The truth is now staring us in the face. The latest breakdown of the sectoral contribution to growth is out. Get ready for this. Public administration, which somewhat perversely is classified as a part of services, has now grown by seven per cent over the previous quarter, making it the biggest driver of growth in India. Very simply, this means that as you keep paying government employees more, GDP will keep growing ever faster till one day you run out of breath and cash. In Q3 of 2018, public administration had contributed 17.3 per cent towards growth. In Q4 of 2018, it has grown to 22.4 per cent, making is a fraction smaller than the contribution of manufacturing, at 22.7 per cent.
But hold your breath. Not satisfied with the Seventh Pay Commission’s across-the-board hike of 23 per cent, government employees are hopeful that Prime Minister Narendra Modi will make an announcement on August 15 fulfilling the promise made by the finance minister to give Central employees a pay hike beyond the recommendations of the Pay Commission. They are also hopeful that the retirement age will be raised to 62 years, allowing them to serve this poor and hapless country even longer.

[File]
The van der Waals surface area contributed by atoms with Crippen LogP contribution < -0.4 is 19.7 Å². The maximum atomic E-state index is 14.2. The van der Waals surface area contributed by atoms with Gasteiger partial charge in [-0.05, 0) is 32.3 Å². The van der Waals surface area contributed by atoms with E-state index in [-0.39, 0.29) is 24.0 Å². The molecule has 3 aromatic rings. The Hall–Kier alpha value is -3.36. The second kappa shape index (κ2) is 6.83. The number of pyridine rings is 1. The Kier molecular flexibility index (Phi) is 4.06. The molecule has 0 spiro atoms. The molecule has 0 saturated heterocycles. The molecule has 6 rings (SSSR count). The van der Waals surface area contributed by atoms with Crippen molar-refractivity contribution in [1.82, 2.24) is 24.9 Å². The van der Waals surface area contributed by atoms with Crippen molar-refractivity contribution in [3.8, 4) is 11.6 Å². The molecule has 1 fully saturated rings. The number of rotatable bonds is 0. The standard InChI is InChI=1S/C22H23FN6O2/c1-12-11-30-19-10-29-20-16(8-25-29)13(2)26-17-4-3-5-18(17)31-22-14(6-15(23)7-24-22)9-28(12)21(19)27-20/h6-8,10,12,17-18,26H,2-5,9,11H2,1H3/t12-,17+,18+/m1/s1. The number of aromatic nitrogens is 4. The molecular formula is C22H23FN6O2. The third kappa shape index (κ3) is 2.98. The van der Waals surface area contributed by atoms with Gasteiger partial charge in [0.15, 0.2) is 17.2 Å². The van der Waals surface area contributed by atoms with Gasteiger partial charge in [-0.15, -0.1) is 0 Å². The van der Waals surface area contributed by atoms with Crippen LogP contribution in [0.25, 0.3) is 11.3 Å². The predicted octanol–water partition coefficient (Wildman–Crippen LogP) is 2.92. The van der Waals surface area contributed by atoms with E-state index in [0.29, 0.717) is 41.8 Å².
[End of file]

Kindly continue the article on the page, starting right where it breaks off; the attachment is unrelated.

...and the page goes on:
There had been a spate of commentaries about how beneficial the Seventh Pay Commission-mandated pay hikes, now approved by the Union government with retrospective effect, will benefit the economy. Despite this munificence, some government employees have called the 23.5 per cent across-the-board hike peanuts! Others have made comments like “you pay peanuts, you get monkeys” — as if you will now have earnest and honest public servants because the same fellows get more pay? The metaphor is unfortunate as well as illogical, as the “monkeys” are already in place, only now the diet has become much more richer. Fat monkeys are what you will get.
The high cost of wages has also slowed down the intake into the government, and most departments are hugely understaffed. For instance, the revenue collecting departments are under strength by as much as 45.45 per cent, health by 27.59 per cent, and the railways by 15.15 per cent. That the home ministry is under strength by only 7.2 per cent speaks volumes about how much has gone wrong in our system. We have a saying that the main business of government is to collect taxes so that they may be spent for the benefit of all people. Thus we see the main business of government is now its least concern.